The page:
Mixed Digital Media including Fractals

In the mythology of the peoples of South and Central America the jaguar holds among the most prominent places of any animal. Jaguar cults were part of the Maya and other Central American civilizations. These were ruled by Jaguar priests who dictated many aspects of people's lives. An Indian myth tells that the jaguar painted spots on its coat by daubing mud on its body with its paws. Look at the markings closely and you will see that they do look like paw prints. Local myths hold that black jaguars are bigger and more ferocious than the spotted ones, but there is no proof for this. Among the Yanomamo Indians of northwest Brazil tell of Curare Woman and Jaguar who gave rise to the first people. Here is the story told in the words of Daramasiwa, a Yanomamo storyteller.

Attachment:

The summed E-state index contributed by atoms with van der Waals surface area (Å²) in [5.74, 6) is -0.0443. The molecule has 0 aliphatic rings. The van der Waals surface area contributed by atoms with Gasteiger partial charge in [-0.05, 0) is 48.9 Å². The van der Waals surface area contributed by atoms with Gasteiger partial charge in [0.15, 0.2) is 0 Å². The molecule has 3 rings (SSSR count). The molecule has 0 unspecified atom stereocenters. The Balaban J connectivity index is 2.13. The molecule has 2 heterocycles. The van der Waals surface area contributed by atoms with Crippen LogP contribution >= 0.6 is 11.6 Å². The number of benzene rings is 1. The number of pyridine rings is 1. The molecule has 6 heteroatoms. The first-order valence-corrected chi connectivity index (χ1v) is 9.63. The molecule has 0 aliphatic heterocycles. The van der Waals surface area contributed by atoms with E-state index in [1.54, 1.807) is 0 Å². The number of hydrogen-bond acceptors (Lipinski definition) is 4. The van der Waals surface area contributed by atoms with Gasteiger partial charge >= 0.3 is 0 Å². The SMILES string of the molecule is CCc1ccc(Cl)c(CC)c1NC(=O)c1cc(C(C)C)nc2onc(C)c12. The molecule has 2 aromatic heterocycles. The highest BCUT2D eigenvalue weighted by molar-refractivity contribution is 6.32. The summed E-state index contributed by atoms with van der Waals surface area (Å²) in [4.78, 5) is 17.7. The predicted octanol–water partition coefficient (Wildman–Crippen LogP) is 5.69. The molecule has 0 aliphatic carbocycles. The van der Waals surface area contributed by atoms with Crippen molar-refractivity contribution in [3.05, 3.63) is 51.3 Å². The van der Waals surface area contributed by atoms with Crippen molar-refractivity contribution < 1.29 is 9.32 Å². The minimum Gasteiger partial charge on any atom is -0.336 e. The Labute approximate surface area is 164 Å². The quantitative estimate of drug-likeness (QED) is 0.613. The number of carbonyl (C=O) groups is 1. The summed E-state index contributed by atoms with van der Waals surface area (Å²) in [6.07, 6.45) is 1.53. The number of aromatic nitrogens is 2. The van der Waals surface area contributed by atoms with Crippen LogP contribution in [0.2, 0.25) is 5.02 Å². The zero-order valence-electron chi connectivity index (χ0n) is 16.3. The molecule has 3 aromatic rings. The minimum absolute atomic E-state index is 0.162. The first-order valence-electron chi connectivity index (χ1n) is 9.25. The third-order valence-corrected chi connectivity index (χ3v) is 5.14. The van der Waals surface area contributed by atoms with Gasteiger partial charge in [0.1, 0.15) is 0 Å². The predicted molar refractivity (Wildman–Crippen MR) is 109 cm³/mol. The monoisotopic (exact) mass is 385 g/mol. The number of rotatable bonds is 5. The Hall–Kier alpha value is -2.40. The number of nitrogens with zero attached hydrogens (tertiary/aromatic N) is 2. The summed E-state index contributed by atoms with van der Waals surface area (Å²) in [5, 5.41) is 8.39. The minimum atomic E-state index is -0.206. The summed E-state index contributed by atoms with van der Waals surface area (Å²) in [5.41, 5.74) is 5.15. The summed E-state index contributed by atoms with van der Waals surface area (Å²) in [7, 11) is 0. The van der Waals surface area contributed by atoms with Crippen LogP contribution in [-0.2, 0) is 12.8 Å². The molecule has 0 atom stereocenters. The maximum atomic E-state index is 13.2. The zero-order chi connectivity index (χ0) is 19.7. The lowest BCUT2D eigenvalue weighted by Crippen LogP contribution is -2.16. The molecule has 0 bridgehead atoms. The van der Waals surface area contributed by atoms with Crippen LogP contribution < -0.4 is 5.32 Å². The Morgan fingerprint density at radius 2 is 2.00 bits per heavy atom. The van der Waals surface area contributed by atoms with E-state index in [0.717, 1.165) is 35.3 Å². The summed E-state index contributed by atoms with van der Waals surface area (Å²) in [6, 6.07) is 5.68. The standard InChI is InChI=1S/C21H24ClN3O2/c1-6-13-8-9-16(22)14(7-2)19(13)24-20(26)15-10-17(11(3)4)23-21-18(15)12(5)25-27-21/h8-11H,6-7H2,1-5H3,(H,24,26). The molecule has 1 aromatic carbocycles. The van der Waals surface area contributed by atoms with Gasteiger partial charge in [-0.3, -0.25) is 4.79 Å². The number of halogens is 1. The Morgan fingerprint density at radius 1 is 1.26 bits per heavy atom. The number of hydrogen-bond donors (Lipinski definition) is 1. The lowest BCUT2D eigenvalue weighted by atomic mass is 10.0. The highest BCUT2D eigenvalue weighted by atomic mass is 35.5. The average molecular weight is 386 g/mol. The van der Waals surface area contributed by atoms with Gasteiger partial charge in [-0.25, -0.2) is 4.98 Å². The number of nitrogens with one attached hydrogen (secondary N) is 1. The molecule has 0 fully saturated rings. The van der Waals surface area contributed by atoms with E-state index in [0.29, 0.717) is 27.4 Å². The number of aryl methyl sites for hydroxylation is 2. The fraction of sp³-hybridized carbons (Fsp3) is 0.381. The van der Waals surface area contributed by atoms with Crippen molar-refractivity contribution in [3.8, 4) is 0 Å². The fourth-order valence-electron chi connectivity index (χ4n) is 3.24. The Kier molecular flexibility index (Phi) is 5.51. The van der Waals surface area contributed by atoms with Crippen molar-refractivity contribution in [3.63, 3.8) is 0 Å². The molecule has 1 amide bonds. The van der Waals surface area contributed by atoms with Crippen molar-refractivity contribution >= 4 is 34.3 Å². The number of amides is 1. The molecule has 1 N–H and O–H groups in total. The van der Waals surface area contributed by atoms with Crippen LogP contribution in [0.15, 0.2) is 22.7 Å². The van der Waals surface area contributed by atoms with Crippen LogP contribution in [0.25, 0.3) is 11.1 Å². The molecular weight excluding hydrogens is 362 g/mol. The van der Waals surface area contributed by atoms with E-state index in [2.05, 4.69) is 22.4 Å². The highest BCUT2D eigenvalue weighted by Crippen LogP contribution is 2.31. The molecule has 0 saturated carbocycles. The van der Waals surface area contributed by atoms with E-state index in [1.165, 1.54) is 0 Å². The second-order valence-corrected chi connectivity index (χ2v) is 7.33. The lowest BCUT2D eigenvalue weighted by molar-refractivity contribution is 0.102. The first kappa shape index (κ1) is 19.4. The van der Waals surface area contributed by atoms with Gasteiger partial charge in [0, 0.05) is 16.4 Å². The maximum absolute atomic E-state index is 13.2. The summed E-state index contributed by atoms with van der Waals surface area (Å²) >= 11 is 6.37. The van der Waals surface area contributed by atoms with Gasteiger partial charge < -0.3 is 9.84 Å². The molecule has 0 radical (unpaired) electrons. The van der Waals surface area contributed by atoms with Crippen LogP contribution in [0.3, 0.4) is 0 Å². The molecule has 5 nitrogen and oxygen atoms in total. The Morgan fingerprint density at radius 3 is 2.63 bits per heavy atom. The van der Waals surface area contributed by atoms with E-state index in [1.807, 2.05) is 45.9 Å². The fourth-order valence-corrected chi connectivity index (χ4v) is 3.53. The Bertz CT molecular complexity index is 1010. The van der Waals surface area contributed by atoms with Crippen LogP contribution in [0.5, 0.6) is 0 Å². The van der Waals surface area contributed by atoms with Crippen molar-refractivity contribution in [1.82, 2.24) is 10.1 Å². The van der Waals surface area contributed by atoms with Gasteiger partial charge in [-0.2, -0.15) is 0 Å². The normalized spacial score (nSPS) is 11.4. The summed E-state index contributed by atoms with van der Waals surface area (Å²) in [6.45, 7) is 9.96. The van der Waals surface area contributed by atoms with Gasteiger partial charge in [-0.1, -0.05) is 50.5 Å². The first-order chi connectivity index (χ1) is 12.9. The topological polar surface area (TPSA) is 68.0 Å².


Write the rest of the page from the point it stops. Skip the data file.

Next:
Long ago, Curare Woman tasted bitter, so Jaguar did not eat her. Curare woman hid her pregnant daughter in the roof above Jaguar's hammock, and sent Jaguar far away to hunt while her daughter was fed by birds whom she protected. One day the daughter pissed all over jaguar. He smelled the urine and smashed the daughter to the ground, killing her. Curare Woman took the daughter's twin fetuses and hid them in a bark container, where they became hekura spirits. When they grew to be men and became Raware', they sought revenge. Through cunning and with an arrow obtained from the sky's edge, they succeeded in killing Jaguar.
Continue Reading: The Myths